“Tudo bem” is a standard greeting here in Brazil. It means “Is everything good?” In the couple of weeks since I landed in Brazil, for the second time, everything is good. I was lucky enough to see Brazil for the first time during a Texas A&M lead travel abroad and I instantly fell in love with the people, the culture, and the scenery in Brazil. I knew before boarding that flight back home to Texas that I would be back.

Traveling abroad and studying abroad for an exchange program have been completely different experiences for me. Finding housing, learning transportation, and adapting to a new “normal” are a unique part of this experience. Due to choosing a university that does not have on-campus living, finding housing was perhaps the most stressful part of my exchange. Being open and engaging with other students from around the world made the difference and I was easily able to find a place that I felt really was a home. My new “normal” involves taking the subway to class four days a week to a classroom where teachers ask you about your weekend and how you are doing before they will start the lesson. Brazil is a very open country, and everyone you meet is instantly a friend. It reminds me of the hospitality of Texas. Even with the language barrier, many are patient as I try to speak Portuguese and often help me learn. Another new “normal” for me is weekend adventures with friends to beaches, restaurants, and other cities close by. We have also planned trips to surrounding countries and are able to stay with friends we have met along the way.

While I miss hearing “Howdy,” life here in Brazil “tudo bem!”

Categories: 2019, Brazil, Reciprocal Exchange

It’s been a few months since I returned from my 5 months spent in France. Looking back, it seems strange that spending a mere 5 months in a place could flip my perspective on everything I thought I knew. Every one of my ideals were challenged during my France encounter, whether it was my resolve to abstain from drinking (the abundance of wine and casual day-drinking almost swayed me) to the ease in which native students took their schooling (that one got to me- I could’ve definitely done better grade wise!). From what I could understand, the students in the EU equated their Master’s degrees with our Bachelor’s (which is why Mays students that attend EDHEC are integrated into the Master’s program). What I thought was most interesting about learning business in France was a focus on microfinance. I had only read snippets in articles about microfinance, but it seemed to be a pretty relevant up-and-coming industry in France. As well as this, the science of consumerism and convenience is different than in the States. Grocery stores and patisseries were all closed for the day by 10pm. I lived in a largely residential area and if I didn’t have what I needed, or had midnight cravings, I was out of luck. Considering that only a small majority of the population owned a vehicle, it seemed obvious to me that France considered convenience to be less relevant than other traits.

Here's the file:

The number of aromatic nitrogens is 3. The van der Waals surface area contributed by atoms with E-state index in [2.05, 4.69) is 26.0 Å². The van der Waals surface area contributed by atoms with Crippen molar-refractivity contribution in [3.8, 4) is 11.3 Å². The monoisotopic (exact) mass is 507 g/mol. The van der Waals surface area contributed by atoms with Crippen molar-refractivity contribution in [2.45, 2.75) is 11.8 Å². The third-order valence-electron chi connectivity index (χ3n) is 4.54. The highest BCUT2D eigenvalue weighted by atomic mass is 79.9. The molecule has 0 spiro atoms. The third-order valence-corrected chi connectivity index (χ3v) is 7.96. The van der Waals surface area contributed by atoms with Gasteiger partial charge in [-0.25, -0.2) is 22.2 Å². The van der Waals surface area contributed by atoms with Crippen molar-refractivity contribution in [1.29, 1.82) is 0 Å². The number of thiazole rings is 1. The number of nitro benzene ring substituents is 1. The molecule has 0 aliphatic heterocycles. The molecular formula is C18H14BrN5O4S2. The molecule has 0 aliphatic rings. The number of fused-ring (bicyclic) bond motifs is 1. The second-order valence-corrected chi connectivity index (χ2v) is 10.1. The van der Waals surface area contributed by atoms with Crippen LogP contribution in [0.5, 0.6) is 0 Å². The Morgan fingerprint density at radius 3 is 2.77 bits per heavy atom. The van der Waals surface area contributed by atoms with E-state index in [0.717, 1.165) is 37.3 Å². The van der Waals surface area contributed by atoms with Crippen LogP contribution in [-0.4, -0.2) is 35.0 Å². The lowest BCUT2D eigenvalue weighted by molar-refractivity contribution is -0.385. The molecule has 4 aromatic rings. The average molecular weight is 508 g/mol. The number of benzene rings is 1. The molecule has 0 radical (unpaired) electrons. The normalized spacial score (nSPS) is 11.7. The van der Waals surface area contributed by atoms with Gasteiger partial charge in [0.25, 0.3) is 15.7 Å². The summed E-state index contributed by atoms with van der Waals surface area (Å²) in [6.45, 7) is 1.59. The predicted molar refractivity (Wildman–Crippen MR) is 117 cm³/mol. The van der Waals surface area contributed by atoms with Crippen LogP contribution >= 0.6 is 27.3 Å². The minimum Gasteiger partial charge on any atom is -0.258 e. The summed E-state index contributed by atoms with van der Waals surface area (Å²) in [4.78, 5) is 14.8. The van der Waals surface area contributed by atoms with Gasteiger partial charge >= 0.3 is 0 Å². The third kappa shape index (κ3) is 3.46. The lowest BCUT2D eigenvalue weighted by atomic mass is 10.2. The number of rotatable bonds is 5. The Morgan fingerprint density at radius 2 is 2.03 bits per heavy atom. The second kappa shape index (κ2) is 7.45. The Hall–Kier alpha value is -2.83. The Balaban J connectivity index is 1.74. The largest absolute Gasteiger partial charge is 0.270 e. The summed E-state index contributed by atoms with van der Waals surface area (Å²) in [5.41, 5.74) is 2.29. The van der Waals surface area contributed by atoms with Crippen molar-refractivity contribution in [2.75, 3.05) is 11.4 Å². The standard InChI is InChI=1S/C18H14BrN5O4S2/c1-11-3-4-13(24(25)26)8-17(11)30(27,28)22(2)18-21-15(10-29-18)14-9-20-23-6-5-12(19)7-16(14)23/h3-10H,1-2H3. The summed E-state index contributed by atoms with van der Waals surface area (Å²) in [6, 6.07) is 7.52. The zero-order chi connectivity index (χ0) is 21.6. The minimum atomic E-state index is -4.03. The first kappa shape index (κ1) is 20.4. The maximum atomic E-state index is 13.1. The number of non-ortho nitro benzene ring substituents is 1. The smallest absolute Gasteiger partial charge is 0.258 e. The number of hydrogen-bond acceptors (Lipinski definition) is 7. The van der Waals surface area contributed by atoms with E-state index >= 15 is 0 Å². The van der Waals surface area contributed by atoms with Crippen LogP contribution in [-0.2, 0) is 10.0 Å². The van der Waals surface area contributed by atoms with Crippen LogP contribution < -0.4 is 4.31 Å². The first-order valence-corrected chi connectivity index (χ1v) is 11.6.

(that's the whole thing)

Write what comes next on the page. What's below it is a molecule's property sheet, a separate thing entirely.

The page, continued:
Being back in the States definitely took a bit of an adjustment period. I had to get used to being behind the wheel of a a car again and driving literally everywhere. Public transportation in France was the main source of transit and oftentimes if there were problems with it, our classes would be essentially empty because most students relied upon the train and multitude of buses.

Classes were honestly, in my personal opinion, more difficult than they were at A&M. All exams and most projects were clustered near the end of the semester, and in most classes the final grade was a mix of a single test weighted at 70% and a project and/or a few quizzes weighted at 30%. Needless to say, the last few weeks of school were EXTREMELY stressful. However, all’s well that ends well I suppose!

There are so many different events that I experienced that pushed me to broaden my horizons and push my limits. Navigating the city on my own, barely speaking the language- it all came with a thrill and a spark of resilience. After all, relentlessly trying to figure out where the milk is in a foreign grocery store where no one speaks English is a lot harder than it seems, and every small victory seemed like a huge one. This is important because not many people talk about the slump that occurs when you study abroad. When grocery shopping and trying to find the train station seem to be the most difficult tasks to complete, it wears down on you. You start to feel a sense of degradation and hopelessness. But soon enough, the small victories will begin to add up. Finding the milk aisle. Getting on the right bus. Memorizing your way around your beautiful city. And you’ll realize that the small victories add up to be worth more than one big victory ever could.